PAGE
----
Our hero respectfully rejects the Buddha’s teachings, leaves behind his devoted manservant Govinda, takes a bath, takes a beautiful courtesan as his lover, takes a job at some sort of import/export house, and gradually transforms into a rich asshole devoted to wine, orgies and gambling. He becomes a shell of empty human desires. But a few pages later, he manages to reanimate his dry, dusty soul by leaving all his possessions behind to share a hut with a simple river ferryman who manifests a sweet, trusting smile of pure acceptance. By the time Siddhartha’s illegitimate son made a late third-act appearance, causing yet another round of “why am I here” handwringing, I wanted to throw the Kindle across the room, but didn’t, because I know I can’t afford to replace it right now.
At the same time, I found something deeply resonant in the book. It illuminates the feelings of many Westerners upon first encountering Eastern philosophy. Our tendency toward existential thinking and romanticized selfhood doesn’t melt away overnight upon yogic exposure; the tensions between Western individualism and Eastern values of karmic unity are, to my feeble mind, the book’s true subject. Siddhartha spends the last five interminable pages gazing at the waters of his ferry-river and thinking about how all is one. At last, he’s rid himself of the structures of his ego, unlashed himself from samsara, the great wheel of conditioned existence, and has accepted reality in its pure, luminous, transcendent, ever-changing nature. Or has he?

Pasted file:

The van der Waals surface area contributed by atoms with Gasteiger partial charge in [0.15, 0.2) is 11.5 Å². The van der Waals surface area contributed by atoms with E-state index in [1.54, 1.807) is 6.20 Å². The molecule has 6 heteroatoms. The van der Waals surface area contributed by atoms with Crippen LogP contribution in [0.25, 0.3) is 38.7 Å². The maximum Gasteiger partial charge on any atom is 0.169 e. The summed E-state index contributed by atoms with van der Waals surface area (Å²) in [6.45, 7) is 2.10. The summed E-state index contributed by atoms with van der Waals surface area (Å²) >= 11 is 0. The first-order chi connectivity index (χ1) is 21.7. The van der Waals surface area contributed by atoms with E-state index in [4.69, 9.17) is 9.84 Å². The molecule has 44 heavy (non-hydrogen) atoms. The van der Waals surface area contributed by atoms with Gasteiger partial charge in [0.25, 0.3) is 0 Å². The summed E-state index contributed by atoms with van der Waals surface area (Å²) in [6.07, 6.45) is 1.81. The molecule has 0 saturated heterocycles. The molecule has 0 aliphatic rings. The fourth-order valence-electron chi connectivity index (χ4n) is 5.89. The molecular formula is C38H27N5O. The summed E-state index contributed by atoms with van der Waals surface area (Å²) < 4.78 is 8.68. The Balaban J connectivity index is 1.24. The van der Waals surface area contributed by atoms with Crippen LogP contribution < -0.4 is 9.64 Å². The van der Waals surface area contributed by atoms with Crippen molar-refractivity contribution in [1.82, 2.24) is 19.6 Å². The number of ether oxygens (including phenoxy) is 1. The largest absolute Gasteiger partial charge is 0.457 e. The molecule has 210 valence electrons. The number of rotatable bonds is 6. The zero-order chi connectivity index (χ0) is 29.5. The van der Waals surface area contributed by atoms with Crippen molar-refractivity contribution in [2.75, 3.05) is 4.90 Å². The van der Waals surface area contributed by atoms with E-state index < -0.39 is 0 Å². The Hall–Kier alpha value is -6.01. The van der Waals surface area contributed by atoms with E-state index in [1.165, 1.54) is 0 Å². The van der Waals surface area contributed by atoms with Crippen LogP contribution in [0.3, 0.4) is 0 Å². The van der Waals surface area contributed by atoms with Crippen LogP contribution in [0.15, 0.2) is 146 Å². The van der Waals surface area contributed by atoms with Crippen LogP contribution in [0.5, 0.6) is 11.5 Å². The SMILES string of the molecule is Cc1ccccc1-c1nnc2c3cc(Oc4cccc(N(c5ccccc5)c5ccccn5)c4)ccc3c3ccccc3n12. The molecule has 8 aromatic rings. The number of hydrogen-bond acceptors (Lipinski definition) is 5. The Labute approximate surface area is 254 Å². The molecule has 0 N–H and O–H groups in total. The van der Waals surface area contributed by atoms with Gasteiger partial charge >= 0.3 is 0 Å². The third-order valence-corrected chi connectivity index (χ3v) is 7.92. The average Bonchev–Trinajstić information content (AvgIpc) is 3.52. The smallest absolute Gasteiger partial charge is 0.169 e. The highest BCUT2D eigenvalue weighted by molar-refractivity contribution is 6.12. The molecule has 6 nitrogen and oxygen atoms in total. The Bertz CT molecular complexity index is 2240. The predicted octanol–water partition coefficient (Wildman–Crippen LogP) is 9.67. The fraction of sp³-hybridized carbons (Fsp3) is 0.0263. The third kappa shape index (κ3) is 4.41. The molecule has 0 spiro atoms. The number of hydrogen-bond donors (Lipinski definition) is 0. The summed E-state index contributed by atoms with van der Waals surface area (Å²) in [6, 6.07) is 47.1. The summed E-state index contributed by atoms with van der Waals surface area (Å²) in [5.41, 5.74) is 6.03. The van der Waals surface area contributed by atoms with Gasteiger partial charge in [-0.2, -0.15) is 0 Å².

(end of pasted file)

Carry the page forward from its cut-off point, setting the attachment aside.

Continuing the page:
My first thought, upon finishing the book, was: What a sucker. Ease of mind is nearly impossible. Perhaps it’s my tendency to see everything through the cloudy lens of satirical cynicism, but I wasn’t sure I bought into his transformation. It occurs to me that Hesse might have deliberately put that last bit in there as something extra for us to discard, yet another mind-construct that Siddhartha throws up to perpetuate maya, or the great illusion, as part of his futile quest for self.
I’ve been practicing yoga for many years, with a reasonable amount of dedication. And yet sometimes it feels like my life hasn’t improved at all. All the meditation in the world isn’t going to stop my health insurance from shutting off in January, or make it any easier to pay my bills. My problems are slender compared to those which many people face, but at times they still feel like they’re going to crush my bones. At the same time, I have access to an ancient spiritual and intellectual tradition that promises at least the possibility of transcendence of earthly worries. Some days, I know that if I practice hard enough, things will seem a little bit clearer and better and I’ll be able to see my stupid little struggles as temporary afflictions, blips in the endless progression of an ever-changing universe.
Of course, I also occasionally have the same thoughts after watching an episode of In Treatment. But last night, it was Siddhartha that brought them on, and they linger still. If I’d read the book when I was supposed to, at age 23, I would have finished it in a short afternoon and gone for a long walk, thinking great thoughts, before heading off to get drunk. Now, I don’t really drink, and I realize that my thoughts don’t matter very much. Maybe that represents spiritual progress.